The Lost Girls by Alan Moore and Melinda Gebbie is an example of pornography but only by the narrowest possible definition. Unfortunately that label simply does not do this justice. I have managed to finally read the entire collection and it is stunning. Alan Moore and his now-wife Melinda Gebbie worked on this creation for almost two decades and the effort spent is evident. Rather than the run of the mill filth, they created artistic and beautiful erotica. The goal to create an intelligent and highly sexual book was deliberate. Moore has been quoted, saying of most modern porn, “That it’s mostly ugly, it’s mostly boring, it’s not inventive – it has no standards”.
The storyline revolves around adult versions of the fictional characters Alice (Alice’s Adventures in Wonderland), Dorothy (Wizard of Oz) and Wendy (Peter Pan) meeting in a hotel in Austria just prior to the start of World War I. The three women share sexual stories and fantasies as well as have new encounters while at the hotel. Some of these tales are slightly disturbing to the reader, as you might expect. Anyone who has ever listened to someone tell such a story will be familiar with the mixed feelings. The stories are brief, plentiful, filled with eroticism and a sense of wonder and exploration. There are many references to historical events that give the book a grounded feeling that makes it seem even more real. If anything, this is what would make readers uncomfortable as the illusion of reality is unsettling at times. The reader feels even more like a voyeur than with traditional photographic porn.
The art is delicate and serene as it tells of the encounters between fictional characters. The art style is not one that I would normally enjoy, but it does fit the story and the feel the creators are going for. It reminds me of reading some smutty Edwardian pamphlet like they used to have for the masses. While it is not always pleasing to look at, it is the right art, execution and style for the job. I hope more people get a chance to read The Lost Girls for it is a wonderfully quirky story with enticing visuals.
Following in the tradition of the old Tijuana Bibles came Cherry Poptart (later just called Cherry thanks to threatened legal action from Kellogg). Larry Welz started this book in 1982 and it ran for 22 inconsistently released issues. Cherry was drawn in the style of the Archie comics characters and found humor from turning the wholesome format of Archie-type books on their heads. Not really a true parody as it was very much porn, Cherry has very little real storyline. The book managed to parody different comic genres and contained a lot of political satire. A fair bit of drug humor was also present and would have really made my mom angry if she knew I was reading it in the early 80’s (well before I was 18). I was a sneaky bugger and this was the first adult material I had seen. I wouldn’t call it grown-up though as much of the humor is pretty juvenile. The biggest topic of the book (other than sex) was freedom of speech. Welz felt essentially, love porn or hate it, it is the right of anyone that wants to publish it to do so, and the right of anyone that wants to purchase it to purchase all they want. Cherry is long since out of print along with the collected editions of them, but they can be found on the internet.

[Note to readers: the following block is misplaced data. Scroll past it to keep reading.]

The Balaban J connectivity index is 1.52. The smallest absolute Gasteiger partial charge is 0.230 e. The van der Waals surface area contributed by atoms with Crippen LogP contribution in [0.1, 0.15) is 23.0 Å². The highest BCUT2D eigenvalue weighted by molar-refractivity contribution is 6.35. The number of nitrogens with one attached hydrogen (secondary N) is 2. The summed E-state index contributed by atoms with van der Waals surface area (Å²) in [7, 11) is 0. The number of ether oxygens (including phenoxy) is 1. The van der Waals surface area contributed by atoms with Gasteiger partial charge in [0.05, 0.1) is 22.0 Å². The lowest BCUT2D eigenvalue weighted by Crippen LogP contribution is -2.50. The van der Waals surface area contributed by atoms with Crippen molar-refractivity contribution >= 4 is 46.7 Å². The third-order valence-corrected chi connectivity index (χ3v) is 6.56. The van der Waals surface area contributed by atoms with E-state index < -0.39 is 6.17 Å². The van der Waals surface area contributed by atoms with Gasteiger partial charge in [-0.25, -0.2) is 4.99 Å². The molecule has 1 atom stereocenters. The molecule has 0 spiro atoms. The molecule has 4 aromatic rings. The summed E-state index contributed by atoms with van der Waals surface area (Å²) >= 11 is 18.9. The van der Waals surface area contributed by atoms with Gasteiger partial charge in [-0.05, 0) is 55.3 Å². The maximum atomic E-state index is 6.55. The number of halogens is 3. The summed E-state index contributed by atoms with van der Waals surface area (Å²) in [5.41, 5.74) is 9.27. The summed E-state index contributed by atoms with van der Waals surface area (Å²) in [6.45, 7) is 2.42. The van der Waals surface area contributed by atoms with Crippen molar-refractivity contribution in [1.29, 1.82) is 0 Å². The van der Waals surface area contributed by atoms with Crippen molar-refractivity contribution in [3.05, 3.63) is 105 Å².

2. Manara Erotica
Milo Manara is a master of comics is any form but he is most known in this country for his adult material. His body of work is staggering given the detail and quality involved. Much of his work is being reprinted now a multi volume hardcover set that is just stunning to see and covers the majority of his past works. The most known in this U.S. is Click, and amazingly erotic story that is as timeless and funny as it is beautiful. Manara is a regular contributor to Heavy Metal and his work is adored by all who open themselves up to it. Manara’s work is not always erotic and never full on porn, but it is absolutely ‘adult’ material. Manara’s work is so special. I cannot recommend him enough.
Celluloid by Dave McKean is amazing to see. McKean mixes styles of art, storytelling and endlessly changes throughout the book. A wordless erotic adventure into a surreal mental fantasy landscape, this book requires concentration. The story is about a woman alone at home for the evening. She finds an old movie projector loaded with a film and as she watches, she is transported to a fantasy land of erotic imaginings. There are many ways to interpret the imagery and many different impressions each reader can take from the story. Celluloid requires multiple readings to be sure which is not something that you can say of most erotic books. This is a complex story that demands careful attention yet still manages to be intensely erotic. The wordless nature of the work opens up any imaginative interpretation the reader can create for themselves.
This list is really just a sampling of erotic/adult material that is worth your attention. This is not an ‘all things to all people’ kind of list, but rather a fairly broad variety of some of the better choices out there.
I have never thought there is anything wrong with depictions of sex. It is only in the land of the repressed that these books are anything other than enjoyable adult reads. However, this is America and the right to free speech does not just cover the topics one person likes. There are lots of things I disagree with, but we DO have the right to free speech, and fortunately the extreme right-wing of this country’s political spectrum has not yet successfully removed that right.
What do you think? Leave a comment.